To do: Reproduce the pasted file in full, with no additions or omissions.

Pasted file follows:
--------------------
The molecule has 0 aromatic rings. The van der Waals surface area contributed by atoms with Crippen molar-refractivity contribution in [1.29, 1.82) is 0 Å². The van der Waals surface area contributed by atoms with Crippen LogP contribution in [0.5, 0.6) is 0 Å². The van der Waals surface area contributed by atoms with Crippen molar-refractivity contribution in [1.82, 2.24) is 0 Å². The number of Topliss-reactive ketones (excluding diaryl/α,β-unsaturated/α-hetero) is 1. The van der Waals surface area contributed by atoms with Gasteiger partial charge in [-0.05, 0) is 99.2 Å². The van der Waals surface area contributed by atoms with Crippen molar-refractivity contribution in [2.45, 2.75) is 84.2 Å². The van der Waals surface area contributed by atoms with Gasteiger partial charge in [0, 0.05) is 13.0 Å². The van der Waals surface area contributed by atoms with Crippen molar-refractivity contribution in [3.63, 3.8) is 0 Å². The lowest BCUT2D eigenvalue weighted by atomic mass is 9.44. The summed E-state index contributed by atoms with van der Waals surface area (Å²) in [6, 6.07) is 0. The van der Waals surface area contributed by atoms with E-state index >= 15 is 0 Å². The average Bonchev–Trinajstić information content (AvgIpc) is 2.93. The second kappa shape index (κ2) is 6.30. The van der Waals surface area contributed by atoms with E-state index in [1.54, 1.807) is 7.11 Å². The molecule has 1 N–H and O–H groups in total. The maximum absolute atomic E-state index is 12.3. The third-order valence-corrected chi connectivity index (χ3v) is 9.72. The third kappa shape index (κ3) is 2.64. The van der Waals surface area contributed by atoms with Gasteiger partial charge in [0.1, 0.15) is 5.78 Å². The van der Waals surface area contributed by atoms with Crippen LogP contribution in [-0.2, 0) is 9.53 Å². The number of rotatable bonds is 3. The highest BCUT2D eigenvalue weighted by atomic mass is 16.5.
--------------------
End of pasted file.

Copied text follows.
The molecule has 0 aromatic rings. The van der Waals surface area contributed by atoms with Crippen molar-refractivity contribution in [1.29, 1.82) is 0 Å². The van der Waals surface area contributed by atoms with Crippen LogP contribution in [0.5, 0.6) is 0 Å². The van der Waals surface area contributed by atoms with Crippen molar-refractivity contribution in [1.82, 2.24) is 0 Å². The number of Topliss-reactive ketones (excluding diaryl/α,β-unsaturated/α-hetero) is 1. The van der Waals surface area contributed by atoms with Gasteiger partial charge in [-0.05, 0) is 99.2 Å². The van der Waals surface area contributed by atoms with Crippen molar-refractivity contribution in [2.45, 2.75) is 84.2 Å². The van der Waals surface area contributed by atoms with Gasteiger partial charge in [0, 0.05) is 13.0 Å². The van der Waals surface area contributed by atoms with Crippen molar-refractivity contribution in [3.63, 3.8) is 0 Å². The lowest BCUT2D eigenvalue weighted by atomic mass is 9.44. The summed E-state index contributed by atoms with van der Waals surface area (Å²) in [6, 6.07) is 0. The van der Waals surface area contributed by atoms with E-state index >= 15 is 0 Å². The average Bonchev–Trinajstić information content (AvgIpc) is 2.93. The second kappa shape index (κ2) is 6.30. The van der Waals surface area contributed by atoms with E-state index in [1.54, 1.807) is 7.11 Å². The molecule has 1 N–H and O–H groups in total. The maximum absolute atomic E-state index is 12.3. The third-order valence-corrected chi connectivity index (χ3v) is 9.72. The third kappa shape index (κ3) is 2.64. The van der Waals surface area contributed by atoms with Gasteiger partial charge in [0.1, 0.15) is 5.78 Å². The van der Waals surface area contributed by atoms with Crippen LogP contribution in [-0.2, 0) is 9.53 Å². The number of rotatable bonds is 3. The highest BCUT2D eigenvalue weighted by atomic mass is 16.5.